Yet our master Rashi, always in his tone as personal teacher, points this out again with care. He demystifies the masach as being a viylon – a curtain or a drape, not much more. Citing Job 1:10, Rashi tells us that this is like a hedge of protection; he uses his understanding of a mutual meaning as shared by the similar sounding, yet differently spelled, root words. By focusing on this thought, he asks us to consider the protection that G-d sets around those whom He blesses. This is what we understand as he says this, that by masach (screen-door) we are actually talking of lishon magen – a term for a protection, a shield.
These screens and partitions bore symbols of warning blazoned on them in brilliant threads. But not the “magen David” – the Shield of David, the “star of David.” No, instead they bore the symbols of the cherubim, the angelic creatures which guarded the inner chamber. This artistry was a warning to the outsiders of the danger and the glory within. Inside and out, they were woven and embroidered in this matching way to scream this in shocking colors.
However, as I look over the text I can’t help but entertain a thought. Could it be that there another reason still? Another reason to give a vision of this wonder on these partitions, one aside from warning people?
It appears to me that G-d did not just shut out the people from the Holy of Hollies without giving them a glimpse of the amazing and terrible realities within. On the very barrier instituted as a safety, on it G-d asked for the artisans to display a presentation for what was inside. These patters mirrored the golden standing cherubim within the Holy of Hollies and over the Ark of the Covenant.
For those who were not able to go inside and witness for themselves, it was displayed on the exterior. So that the average Israelite wouldn’t be left wondering and ever longing to see the deeper things.
In these so-called veils, we see the most exquisite craft works of the finest materials. Of the highest quality, and of the most delicate skill. But for as rich and precious as these works are, they are not really made for the benefit of G-d. They are made for us, for the benefit of the people. To protect us, and give us vision.
G-d doesn’t really need yarn crafts and needlepoint. It’s for people like you and me.
So when I see this barrier instead of wanting to mentally yank it down and march on in philosophically, I get stopped by the texture of the brilliant threads. The gentle artist in me demands I consider the layers of truth symbolized through these many loops and pulls woven into the pattern.
Now the artist in me also finds his eye lingering and his mind settling around another point. One which we first notice in the wording of verse 31, and that is then rightfully touched upon in the commentary for verse 36. Rashi’s commentary brings our attention to the final word of verse 36, and reads:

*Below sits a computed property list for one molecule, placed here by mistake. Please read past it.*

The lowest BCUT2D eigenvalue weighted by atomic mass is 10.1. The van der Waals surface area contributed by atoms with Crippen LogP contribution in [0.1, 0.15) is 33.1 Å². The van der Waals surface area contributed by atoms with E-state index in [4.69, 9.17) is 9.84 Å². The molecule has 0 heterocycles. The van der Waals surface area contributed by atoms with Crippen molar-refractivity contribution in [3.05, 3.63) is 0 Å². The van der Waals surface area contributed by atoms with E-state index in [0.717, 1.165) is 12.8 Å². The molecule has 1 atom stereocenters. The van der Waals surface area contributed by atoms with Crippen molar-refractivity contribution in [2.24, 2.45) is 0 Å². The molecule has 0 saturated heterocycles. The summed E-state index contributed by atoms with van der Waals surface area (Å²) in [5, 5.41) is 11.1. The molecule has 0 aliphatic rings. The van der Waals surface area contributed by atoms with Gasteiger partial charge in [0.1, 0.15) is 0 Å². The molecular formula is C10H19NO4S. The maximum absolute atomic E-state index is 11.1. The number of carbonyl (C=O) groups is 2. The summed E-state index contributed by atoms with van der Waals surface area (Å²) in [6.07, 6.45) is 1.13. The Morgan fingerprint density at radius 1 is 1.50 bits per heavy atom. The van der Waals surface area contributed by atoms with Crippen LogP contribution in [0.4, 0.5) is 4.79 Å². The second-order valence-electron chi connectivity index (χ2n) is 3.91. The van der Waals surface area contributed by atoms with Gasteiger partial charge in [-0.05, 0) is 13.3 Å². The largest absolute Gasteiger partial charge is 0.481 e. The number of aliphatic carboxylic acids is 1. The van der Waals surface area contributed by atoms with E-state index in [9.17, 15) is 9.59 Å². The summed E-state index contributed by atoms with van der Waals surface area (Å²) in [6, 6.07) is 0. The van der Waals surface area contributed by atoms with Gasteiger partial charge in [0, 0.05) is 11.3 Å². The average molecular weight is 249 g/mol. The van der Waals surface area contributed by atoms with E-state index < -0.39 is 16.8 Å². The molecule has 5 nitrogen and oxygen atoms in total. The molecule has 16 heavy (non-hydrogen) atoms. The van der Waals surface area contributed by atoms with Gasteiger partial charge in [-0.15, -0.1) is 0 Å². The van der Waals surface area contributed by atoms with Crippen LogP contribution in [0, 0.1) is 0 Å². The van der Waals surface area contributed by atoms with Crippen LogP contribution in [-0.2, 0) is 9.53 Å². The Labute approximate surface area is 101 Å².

“An embroiderer: Heb. רֹקֵם, the name of the craftsman, not the name of the craft. Its Aramaic translation is עוֹבַד צַיָיר, work of an artist, but not עוֹבֵד צִיוּר, work of artistry.”
רקם: שם האומן, ולא שם האומנות, ותרגומו עובד צייר.
Rashi to Exodus 26:36
Our teacher points out to us here, that when Hashem gave this command to the people He did not ask them to make art works for Him. Nor did He asked them to make crafts. What He asked the Israelites to do is make “maaseh rokem,” – works of artisans, the works of craftsmen. It mentions rokem – craftsmen, though not the craft itself.
In this view G-d is actually more interested in the artists, more than the art itself. After all, it wasn’t really for Him anyway. Though this artistry and toiling was done for the honor of Hashem, it was primarily prescribed in order to give us security and inspiration. G-d calls people to do this work, creating these screens and adorning them. He wants the works of artisans and craftsman – but the crafts are just the product, though not the impetus.
Here in the most unlikely of lessons, one seeming as exciting to a grown man as talking about frills and lace, we end up getting a touching lesson on how to reach the hearts of the restless masses.
I wish more of us were like Rashi and able to understand art in a deeper away. But not just “art for arts sake”, but art for the sake of the artists. For the interest of the people. Art which displays both the wonders and dangers of spiritual exploration. Here we are challenged to use ones skills and gifts to take people mentally and spiritually beyond what the physical limitations normally allow. A closeness to the spiritual other-side that can’t be safely achieved by any other way. In vivid and stylized forms, G-d asks the artisan to give his art.
In this lesson the Torah reaches out to people like me who are tough, and often hard to reach by any other means aside from art. And likewise, Rashi as a wise teacher reaches out to the seeming “youth at risk” and gives us art to display our creativity through, as opposed to rushing to do damage.
So now I hand this over to you. Take a good look for yourself. What do you see in the pattern?
Art Project Possibility: After I posted this lesson I came across this project in the newsletter of my hometown synagogue, it’s a communal art projects called “Torah Stitch By Stitch” started by Canadian artist Temma Gentles.
She explains the project this way, “Torah Stitch by Stitch is a project of ordinary people who want to experience the purpose, rigour and spirit of producing the holy texts. Rather than quill, ink and parchment, cross-stitch embroidery is used – a traditional method in many cultures for teaching young women to sew and to read.”
Their mission is described as follows: “It is possible – with 1463 volunteer stitchers plus fabricators and other helpers – that we will will produce the text of the Five Books of Moses. When these are assembled into 248 columns that comprise a Torah scroll, the artwork will occupy a space approximately 2 meters high by 86 meteres long. That would be a spectacular sight! And one tha tis sure to interest several prestigious museums.”
See their website to sign-up for the $18 registration starter-kit!
- Parshat Terumah (2013)
- Blessings for the Megillat Esther
- Got Megilah?
- Parshat Shemini (2012): “What the Torah Tells Us About Holding Your Drink”